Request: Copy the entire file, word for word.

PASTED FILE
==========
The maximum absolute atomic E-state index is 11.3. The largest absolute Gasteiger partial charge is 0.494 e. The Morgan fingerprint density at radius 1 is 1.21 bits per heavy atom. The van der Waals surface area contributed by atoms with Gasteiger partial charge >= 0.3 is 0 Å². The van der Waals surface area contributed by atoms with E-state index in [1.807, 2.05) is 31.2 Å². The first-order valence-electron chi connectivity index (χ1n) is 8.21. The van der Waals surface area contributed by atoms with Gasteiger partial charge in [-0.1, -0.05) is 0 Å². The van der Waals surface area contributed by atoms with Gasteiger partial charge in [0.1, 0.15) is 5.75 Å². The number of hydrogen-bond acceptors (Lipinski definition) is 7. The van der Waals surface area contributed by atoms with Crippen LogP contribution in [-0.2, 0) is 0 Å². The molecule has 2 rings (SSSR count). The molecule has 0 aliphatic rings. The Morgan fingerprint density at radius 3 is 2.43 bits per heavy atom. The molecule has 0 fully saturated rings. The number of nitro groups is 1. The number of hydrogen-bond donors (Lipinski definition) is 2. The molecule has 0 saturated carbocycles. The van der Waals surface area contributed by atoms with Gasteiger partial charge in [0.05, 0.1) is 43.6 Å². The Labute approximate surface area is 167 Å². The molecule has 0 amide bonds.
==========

The maximum absolute atomic E-state index is 11.3. The largest absolute Gasteiger partial charge is 0.494 e. The Morgan fingerprint density at radius 1 is 1.21 bits per heavy atom. The van der Waals surface area contributed by atoms with Gasteiger partial charge >= 0.3 is 0 Å². The van der Waals surface area contributed by atoms with E-state index in [1.807, 2.05) is 31.2 Å². The first-order valence-electron chi connectivity index (χ1n) is 8.21. The van der Waals surface area contributed by atoms with Gasteiger partial charge in [-0.1, -0.05) is 0 Å². The van der Waals surface area contributed by atoms with Gasteiger partial charge in [0.1, 0.15) is 5.75 Å². The number of hydrogen-bond acceptors (Lipinski definition) is 7. The van der Waals surface area contributed by atoms with Crippen LogP contribution in [-0.2, 0) is 0 Å². The molecule has 2 rings (SSSR count). The molecule has 0 aliphatic rings. The Morgan fingerprint density at radius 3 is 2.43 bits per heavy atom. The molecule has 0 fully saturated rings. The number of nitro groups is 1. The number of hydrogen-bond donors (Lipinski definition) is 2. The molecule has 0 saturated carbocycles. The van der Waals surface area contributed by atoms with Gasteiger partial charge in [0.05, 0.1) is 43.6 Å². The Labute approximate surface area is 167 Å². The molecule has 0 amide bonds.